19 European media outlets from 13 countries are fact-checking the May 2019 European elections for you

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No, French police is not planning to detain “yellow vests” to stop them from voting in the EU elections


20 Minutes, France

22 May 2019, Updated: 22 May 2019

No, French police is not planning to detain “yellow vests” to stop them from voting in the EU electionsCC-BY 2.0/Christophe LEUNG

A Facebook page for France’s “gilets jaunes” (yellow vests movement) claims that the police have received an order to take into custody as many protesters as possible on 25 May, so as to prevent them voting in the European elections the following day.

The prospect of the 26 May election is clearly worrying both France’s interior ministry and the yellow vests movement. Interior minister Christophe Castaner recently alluded to the possibility of protesters picketing polling stations, while certain protestors fear their vote being suppressed by arrests on eve of the election.

“Orders have been given to police to make as many arrests as possible on Saturday 25th [May] so as to prevent gilets jaunes voting!”, thus claims a viral message on a Facebook group of yellow vests. For several weeks many such pages linked to the movement have been calling for a massive electoral turnout against the governing party La République en Marche.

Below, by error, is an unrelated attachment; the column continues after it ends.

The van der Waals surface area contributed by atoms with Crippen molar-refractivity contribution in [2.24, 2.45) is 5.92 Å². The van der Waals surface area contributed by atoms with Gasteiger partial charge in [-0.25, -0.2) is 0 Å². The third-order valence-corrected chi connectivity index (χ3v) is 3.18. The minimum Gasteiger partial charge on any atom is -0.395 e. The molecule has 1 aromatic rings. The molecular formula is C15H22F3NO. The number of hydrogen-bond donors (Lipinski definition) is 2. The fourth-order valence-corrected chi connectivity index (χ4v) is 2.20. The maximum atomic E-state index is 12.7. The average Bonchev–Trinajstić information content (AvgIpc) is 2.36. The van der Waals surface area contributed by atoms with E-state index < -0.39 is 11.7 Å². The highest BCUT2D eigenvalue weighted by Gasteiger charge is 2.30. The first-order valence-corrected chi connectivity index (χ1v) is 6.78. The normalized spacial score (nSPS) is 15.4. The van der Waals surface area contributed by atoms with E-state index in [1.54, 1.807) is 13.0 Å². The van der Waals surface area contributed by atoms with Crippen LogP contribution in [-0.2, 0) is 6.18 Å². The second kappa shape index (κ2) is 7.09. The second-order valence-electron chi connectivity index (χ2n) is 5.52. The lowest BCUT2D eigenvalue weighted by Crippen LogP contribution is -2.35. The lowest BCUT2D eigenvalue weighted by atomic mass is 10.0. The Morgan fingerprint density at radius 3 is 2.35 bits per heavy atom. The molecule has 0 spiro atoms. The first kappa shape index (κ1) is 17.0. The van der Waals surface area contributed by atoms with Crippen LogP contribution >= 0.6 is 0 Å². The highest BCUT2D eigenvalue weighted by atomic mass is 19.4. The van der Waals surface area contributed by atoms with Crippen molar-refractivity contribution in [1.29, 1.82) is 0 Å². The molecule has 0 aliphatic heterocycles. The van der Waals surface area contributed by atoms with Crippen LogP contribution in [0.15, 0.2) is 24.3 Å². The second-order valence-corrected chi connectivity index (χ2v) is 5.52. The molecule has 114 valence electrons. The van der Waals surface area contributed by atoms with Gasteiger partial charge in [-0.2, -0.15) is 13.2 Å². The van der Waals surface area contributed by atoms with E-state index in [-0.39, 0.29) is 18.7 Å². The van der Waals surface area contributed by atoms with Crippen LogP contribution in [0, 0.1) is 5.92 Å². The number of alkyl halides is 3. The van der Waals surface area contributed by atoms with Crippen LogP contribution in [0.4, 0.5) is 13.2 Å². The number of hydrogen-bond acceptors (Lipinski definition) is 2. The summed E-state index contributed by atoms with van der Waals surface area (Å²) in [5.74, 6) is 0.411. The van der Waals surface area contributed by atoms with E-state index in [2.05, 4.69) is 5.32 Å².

Publiée par L'union FAIT La Force sur Lundi 13 mai 2019

Contacted by French newspaper 20 Minutes, the national police denied the existence of any such orders. “We have received no orders to arrest ‘gilets jaunes’ in order to prevent them voting”, said its communications office. However, it confirmed that “a person placed in custody cannot vote”, while pointing out that “the procedure for placing [people] in custody is regulated by the criminal procedure code and cannot be decided without legal grounds”.

Indeed, article 62-2 of the criminal procedure code stipulates that such detention is “a restriction measure decided by a police officer empowered to make arrests [officier de police judiciaire], under the supervision of the legal authorities, by which a person, for whom there exist one or several plausible reasons to suspect [the person] of having committed or tried to commit a crime or offense punishable by imprisonment, is detained at the disposal of investigators”.

Detention is limited to 24 hours but can be extended with the approval of a magistrate. In the case of the EU elections, the assumption is that protesters would be detained late enough on Saturday 25 May as to stop them reaching the polling station before its closing – or to have their custody extended, if legal grounds existed. In February, 59 lawyers denounced on radio station France Info “so-called ‘frivolous’ extensions of detention” affecting yellow vests.

The police communications office adds that “it is the state prosecutor [procureur de la République] who declares the end of a detention, not the police officer”.

Translation by Harry Bowden, VoxEurop

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